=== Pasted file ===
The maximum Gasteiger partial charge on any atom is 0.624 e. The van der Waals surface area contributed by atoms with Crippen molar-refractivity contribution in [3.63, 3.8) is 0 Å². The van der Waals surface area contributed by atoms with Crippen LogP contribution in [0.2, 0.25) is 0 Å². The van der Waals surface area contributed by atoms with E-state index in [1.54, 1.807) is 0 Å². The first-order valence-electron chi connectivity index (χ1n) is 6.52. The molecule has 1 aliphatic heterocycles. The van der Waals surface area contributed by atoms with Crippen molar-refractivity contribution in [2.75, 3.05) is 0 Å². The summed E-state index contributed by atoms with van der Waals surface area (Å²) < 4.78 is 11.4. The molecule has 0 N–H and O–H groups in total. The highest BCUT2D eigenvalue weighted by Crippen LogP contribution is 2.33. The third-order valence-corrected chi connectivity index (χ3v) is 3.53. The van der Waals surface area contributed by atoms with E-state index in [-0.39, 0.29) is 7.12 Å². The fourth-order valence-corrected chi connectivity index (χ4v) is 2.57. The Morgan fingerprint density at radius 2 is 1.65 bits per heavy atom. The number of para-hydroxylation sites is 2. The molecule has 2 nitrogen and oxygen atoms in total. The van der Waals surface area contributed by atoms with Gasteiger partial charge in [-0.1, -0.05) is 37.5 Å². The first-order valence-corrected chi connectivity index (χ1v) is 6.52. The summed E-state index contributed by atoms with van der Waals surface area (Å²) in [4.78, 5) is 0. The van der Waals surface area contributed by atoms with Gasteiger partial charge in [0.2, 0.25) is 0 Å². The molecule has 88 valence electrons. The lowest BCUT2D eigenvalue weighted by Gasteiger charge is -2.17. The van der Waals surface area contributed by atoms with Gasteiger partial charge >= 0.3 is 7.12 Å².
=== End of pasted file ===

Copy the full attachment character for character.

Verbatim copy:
The maximum Gasteiger partial charge on any atom is 0.624 e. The van der Waals surface area contributed by atoms with Crippen molar-refractivity contribution in [3.63, 3.8) is 0 Å². The van der Waals surface area contributed by atoms with Crippen LogP contribution in [0.2, 0.25) is 0 Å². The van der Waals surface area contributed by atoms with E-state index in [1.54, 1.807) is 0 Å². The first-order valence-electron chi connectivity index (χ1n) is 6.52. The molecule has 1 aliphatic heterocycles. The van der Waals surface area contributed by atoms with Crippen molar-refractivity contribution in [2.75, 3.05) is 0 Å². The summed E-state index contributed by atoms with van der Waals surface area (Å²) < 4.78 is 11.4. The molecule has 0 N–H and O–H groups in total. The highest BCUT2D eigenvalue weighted by Crippen LogP contribution is 2.33. The third-order valence-corrected chi connectivity index (χ3v) is 3.53. The van der Waals surface area contributed by atoms with E-state index in [-0.39, 0.29) is 7.12 Å². The fourth-order valence-corrected chi connectivity index (χ4v) is 2.57. The Morgan fingerprint density at radius 2 is 1.65 bits per heavy atom. The number of para-hydroxylation sites is 2. The molecule has 2 nitrogen and oxygen atoms in total. The van der Waals surface area contributed by atoms with Gasteiger partial charge in [-0.1, -0.05) is 37.5 Å². The first-order valence-corrected chi connectivity index (χ1v) is 6.52. The summed E-state index contributed by atoms with van der Waals surface area (Å²) in [4.78, 5) is 0. The van der Waals surface area contributed by atoms with Gasteiger partial charge in [0.2, 0.25) is 0 Å². The molecule has 88 valence electrons. The lowest BCUT2D eigenvalue weighted by Gasteiger charge is -2.17. The van der Waals surface area contributed by atoms with Gasteiger partial charge >= 0.3 is 7.12 Å².